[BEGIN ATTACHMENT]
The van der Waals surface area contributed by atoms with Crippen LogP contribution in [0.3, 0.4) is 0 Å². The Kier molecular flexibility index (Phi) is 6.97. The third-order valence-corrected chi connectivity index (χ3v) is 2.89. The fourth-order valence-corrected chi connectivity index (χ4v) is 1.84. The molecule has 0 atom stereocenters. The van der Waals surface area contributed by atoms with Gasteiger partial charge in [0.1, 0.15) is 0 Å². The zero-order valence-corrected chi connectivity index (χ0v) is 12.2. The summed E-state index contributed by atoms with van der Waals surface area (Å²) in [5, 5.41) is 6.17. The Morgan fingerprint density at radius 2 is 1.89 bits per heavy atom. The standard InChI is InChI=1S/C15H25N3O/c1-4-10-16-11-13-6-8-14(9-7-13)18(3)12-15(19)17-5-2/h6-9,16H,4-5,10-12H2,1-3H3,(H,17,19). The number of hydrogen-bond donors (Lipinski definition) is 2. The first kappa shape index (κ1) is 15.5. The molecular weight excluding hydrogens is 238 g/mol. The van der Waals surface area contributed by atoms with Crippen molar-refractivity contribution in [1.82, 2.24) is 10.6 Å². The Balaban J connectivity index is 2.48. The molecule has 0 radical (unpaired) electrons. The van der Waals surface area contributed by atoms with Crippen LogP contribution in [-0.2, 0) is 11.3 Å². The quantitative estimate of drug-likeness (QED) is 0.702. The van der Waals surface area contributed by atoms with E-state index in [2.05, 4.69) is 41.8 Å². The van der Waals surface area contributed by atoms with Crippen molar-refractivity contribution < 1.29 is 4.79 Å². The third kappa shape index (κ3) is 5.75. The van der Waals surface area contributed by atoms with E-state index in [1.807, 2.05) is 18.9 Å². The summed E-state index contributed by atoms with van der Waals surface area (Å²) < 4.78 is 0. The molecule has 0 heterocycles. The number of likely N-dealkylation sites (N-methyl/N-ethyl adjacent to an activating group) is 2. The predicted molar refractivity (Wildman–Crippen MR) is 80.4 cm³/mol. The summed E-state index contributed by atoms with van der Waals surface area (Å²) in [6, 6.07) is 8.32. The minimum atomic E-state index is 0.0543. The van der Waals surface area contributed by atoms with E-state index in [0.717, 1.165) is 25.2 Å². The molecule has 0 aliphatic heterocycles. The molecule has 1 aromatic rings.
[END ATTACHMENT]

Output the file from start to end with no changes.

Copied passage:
The van der Waals surface area contributed by atoms with Crippen LogP contribution in [0.3, 0.4) is 0 Å². The Kier molecular flexibility index (Phi) is 6.97. The third-order valence-corrected chi connectivity index (χ3v) is 2.89. The fourth-order valence-corrected chi connectivity index (χ4v) is 1.84. The molecule has 0 atom stereocenters. The van der Waals surface area contributed by atoms with Gasteiger partial charge in [0.1, 0.15) is 0 Å². The zero-order valence-corrected chi connectivity index (χ0v) is 12.2. The summed E-state index contributed by atoms with van der Waals surface area (Å²) in [5, 5.41) is 6.17. The Morgan fingerprint density at radius 2 is 1.89 bits per heavy atom. The standard InChI is InChI=1S/C15H25N3O/c1-4-10-16-11-13-6-8-14(9-7-13)18(3)12-15(19)17-5-2/h6-9,16H,4-5,10-12H2,1-3H3,(H,17,19). The number of hydrogen-bond donors (Lipinski definition) is 2. The first kappa shape index (κ1) is 15.5. The molecular weight excluding hydrogens is 238 g/mol. The van der Waals surface area contributed by atoms with Crippen molar-refractivity contribution in [1.82, 2.24) is 10.6 Å². The Balaban J connectivity index is 2.48. The molecule has 0 radical (unpaired) electrons. The van der Waals surface area contributed by atoms with Crippen LogP contribution in [-0.2, 0) is 11.3 Å². The quantitative estimate of drug-likeness (QED) is 0.702. The van der Waals surface area contributed by atoms with E-state index in [2.05, 4.69) is 41.8 Å². The van der Waals surface area contributed by atoms with Crippen molar-refractivity contribution < 1.29 is 4.79 Å². The third kappa shape index (κ3) is 5.75. The van der Waals surface area contributed by atoms with E-state index in [1.807, 2.05) is 18.9 Å². The summed E-state index contributed by atoms with van der Waals surface area (Å²) < 4.78 is 0. The molecule has 0 heterocycles. The number of likely N-dealkylation sites (N-methyl/N-ethyl adjacent to an activating group) is 2. The predicted molar refractivity (Wildman–Crippen MR) is 80.4 cm³/mol. The summed E-state index contributed by atoms with van der Waals surface area (Å²) in [6, 6.07) is 8.32. The minimum atomic E-state index is 0.0543. The van der Waals surface area contributed by atoms with E-state index in [0.717, 1.165) is 25.2 Å². The molecule has 0 aliphatic heterocycles. The molecule has 1 aromatic rings.